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The Parthian or Ashkanid Era
 
With the collapse of the Achaemenian Dynasty and the victory of Alexander, the Iranian national art faced a disruption and, finally, this led to the emergence of a new genre of art called the Greco-Iranian. However, compared to the Achaemenian art this style could be considered as backward. This situation continued until the times of the Parthian ruler, Mehrdād II (123 BC), who came to establish the Parthian rule as a great global empire. During this period we come across three Iranian artistic styles: Greek-imitated art; Greco-Iranian art; and Iranian art. Moreover, an inclination towards the revival of the national spirit in all cultural and political arenas, including art, led to a deep urge for the revival of Iranian art during the rule of Mehrdād II - the flames of which had never subsided during all this while - and through which the grounds for the emergence of a new style of Iranian art came to be paved. Although through this new style, Iranian art reverted to more primitive styles, it was accompanied with efforts which led to the revival of pure Iranian art without any intermingling of alien elements. A return to bust sculpture - which found an all-out application in the Parthian art - is an example of this art movement, having its roots in prehistoric Iran and under no circumstances to be attributed to Greek art. All branches of Parthian art can be studied from this perspective. In the area of urban design and planning, the construction of cities with circular designs became the official Parthian trend. Defense considerations were the main focus in this trend of planning that came to be widely imitated in the West during the Middle Ages.
The early manifestations of the Parthian architecture are seen in Nesā (or Ashkābad, few kilometers from the new city of Ashkhābad, the capital city of Turkmenistan) – the first capital of the Parthians – excavated by the Russian archeologists. Although the Nesā royal palace, from the viewpoint of its decorations, is to some extent under the influence of Greek art (for instance the bust of the statue of the ancestors of the Parthian kings are made of clay and are assigned a Divine status in the traditional Greek manner), the main building itself has a structure consisting of four halls around a yard. This style began with the Parthian Nesā - and is still known as the formal traditional designing style of Iran -and even extended beyond Iran to Mesopotamia.
It is for two reasons that our information about the 500-year long Parthian rule remains incomplete; firstly, owing to the widespread dispersion of the Parthian architectural remains that extend from Āi Khānum, Sorkh Kotal and Nesa in the east and includes the remains of the City of a Hundred Gates (in Dāmghān), Kuh-e Khājeh (in Sistan), Bardeh Neshāndeh (in Khuzestān) and the Anāhita Temple (in Kangāvar) in today’s Iran and stretch to the Assyrian Palace (in Iraq) and Palmyra (in Syria); and secondly, due to a limited number of archaeological excavations conducted in the Parthian cities. However, the construction materials of this period mainly included mud bricks, bricks, cut and uncut stones, and plaster concrete, while the prevailing designs included crescent arches and porticos, and particularly trio-porticos in which the central hall’s arch was greater than those of the adjacent halls. Other completely Iranian elements of the architecture of this period are the decorations of the outer façade of structures, and particularly the decorations of buildings, that came to be adorned with stone-carvings of human faces up to the chin like the Al-Hazr.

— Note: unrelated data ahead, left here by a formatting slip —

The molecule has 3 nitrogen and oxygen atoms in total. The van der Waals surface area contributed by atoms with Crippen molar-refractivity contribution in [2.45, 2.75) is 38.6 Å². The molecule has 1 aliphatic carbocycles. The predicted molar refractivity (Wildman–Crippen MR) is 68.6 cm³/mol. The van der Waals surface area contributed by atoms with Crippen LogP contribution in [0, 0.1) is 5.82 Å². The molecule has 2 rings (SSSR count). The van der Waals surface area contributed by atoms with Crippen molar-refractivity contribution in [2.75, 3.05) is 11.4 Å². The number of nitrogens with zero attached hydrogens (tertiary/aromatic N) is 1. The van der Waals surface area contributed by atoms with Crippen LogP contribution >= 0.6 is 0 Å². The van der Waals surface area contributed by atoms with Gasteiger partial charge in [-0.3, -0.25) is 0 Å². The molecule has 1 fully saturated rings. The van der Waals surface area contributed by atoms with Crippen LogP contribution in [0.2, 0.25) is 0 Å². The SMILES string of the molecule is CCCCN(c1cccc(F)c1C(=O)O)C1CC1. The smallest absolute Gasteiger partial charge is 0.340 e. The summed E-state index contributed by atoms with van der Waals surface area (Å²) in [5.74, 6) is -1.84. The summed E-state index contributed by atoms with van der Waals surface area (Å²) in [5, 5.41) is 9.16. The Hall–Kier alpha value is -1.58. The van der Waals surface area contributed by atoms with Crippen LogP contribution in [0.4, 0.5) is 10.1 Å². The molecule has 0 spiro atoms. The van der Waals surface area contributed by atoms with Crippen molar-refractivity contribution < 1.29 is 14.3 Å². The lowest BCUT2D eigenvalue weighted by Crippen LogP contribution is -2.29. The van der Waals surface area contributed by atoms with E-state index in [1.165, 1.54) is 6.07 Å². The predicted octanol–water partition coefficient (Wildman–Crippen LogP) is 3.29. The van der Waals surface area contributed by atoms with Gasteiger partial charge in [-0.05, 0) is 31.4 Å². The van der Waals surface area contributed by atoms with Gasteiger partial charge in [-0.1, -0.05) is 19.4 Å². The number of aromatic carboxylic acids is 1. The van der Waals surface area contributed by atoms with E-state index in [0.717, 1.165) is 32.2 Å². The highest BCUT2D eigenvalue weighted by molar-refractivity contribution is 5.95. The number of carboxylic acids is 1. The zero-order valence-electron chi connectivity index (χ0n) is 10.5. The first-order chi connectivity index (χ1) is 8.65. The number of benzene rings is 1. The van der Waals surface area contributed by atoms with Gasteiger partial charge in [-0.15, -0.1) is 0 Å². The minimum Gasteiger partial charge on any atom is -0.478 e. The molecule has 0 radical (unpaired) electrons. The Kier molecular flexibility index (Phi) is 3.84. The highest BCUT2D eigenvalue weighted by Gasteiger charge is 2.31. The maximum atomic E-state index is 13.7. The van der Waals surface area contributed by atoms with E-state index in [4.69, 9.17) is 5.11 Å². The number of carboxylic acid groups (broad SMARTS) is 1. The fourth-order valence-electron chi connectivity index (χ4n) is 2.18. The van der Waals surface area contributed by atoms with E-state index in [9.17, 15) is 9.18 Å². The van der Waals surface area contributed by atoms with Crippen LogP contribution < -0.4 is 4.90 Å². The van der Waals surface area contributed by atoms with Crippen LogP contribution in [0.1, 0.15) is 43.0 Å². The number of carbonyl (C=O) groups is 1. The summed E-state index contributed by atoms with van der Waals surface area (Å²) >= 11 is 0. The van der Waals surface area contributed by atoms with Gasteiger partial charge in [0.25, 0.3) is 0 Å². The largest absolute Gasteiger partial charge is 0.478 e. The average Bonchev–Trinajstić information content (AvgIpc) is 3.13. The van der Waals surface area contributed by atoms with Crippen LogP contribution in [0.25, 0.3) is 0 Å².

Regarding the arts associated with architecture, the art of plasterwork was introduced for the first time in the first century AD in the Parthian palaces of Mesopotamia, reaching the peak of its elegance in the buildings of Kuh Khājeh. Another trend of decoration of Parthian architecture was wall-engraving. The engravings on the walls of the Kuh Khājeh Palace near the Hāmun Lake of Sistān and the ones depicting the ritual ceremonies in the Palmyra Temple in Dorā (in present-day Syria) as well as those of the Assyrian Palace prove the spread of this art during the Parthian era. The Parthians followed the Achaemenids in the fields of sculpture and inscription. A study of the inscriptions of Mehrdad II in Behistun and the engravings of Tang Sarvak and Susā demonstrate the effects of the Parthian school on the statues and engravings of Palmyra, Nimrud-Dāgh, and Dorā.
Interestingly, the Parthian arts of wall engraving and relief managed to survive in the western part of the Parthian Empire, including Haran and Palmyra, even as Roman art was spreading rapidly in the Mediterranean region. More interestingly, during the 1st Century AD, Roman and Greek Art even opened up to the Eastern Parthian themes – a trend that continued until the Sassanid Era.
In fact, the Seleucids who had inherited a great chunk of the Achaemenid Empire, tried to replace the Iranian civilization and culture with the Greek civilization and culture in the conquered territories, but the resistance of the Iranians neutralized their efforts even in the territories they controlled. The victory of the Parthians and the return to the Iranian national art sheds more light on this issue. Besides spreading a new art – which was rooted in the Achaemenid art – from Transoxiania to the Mediterranean coasts, the Parthians laid the foundations for the Sassanid art as well.
 
* source: Semsar , Mohammad Hasan " Iran Entry " The Great Islamic Encyclopedia . Ed. Kazem Musavi Bojnourdi.Tehran: The Center of Great Islamic Encyclopaedia , 1989-, V.10 , pp.631- 632
 
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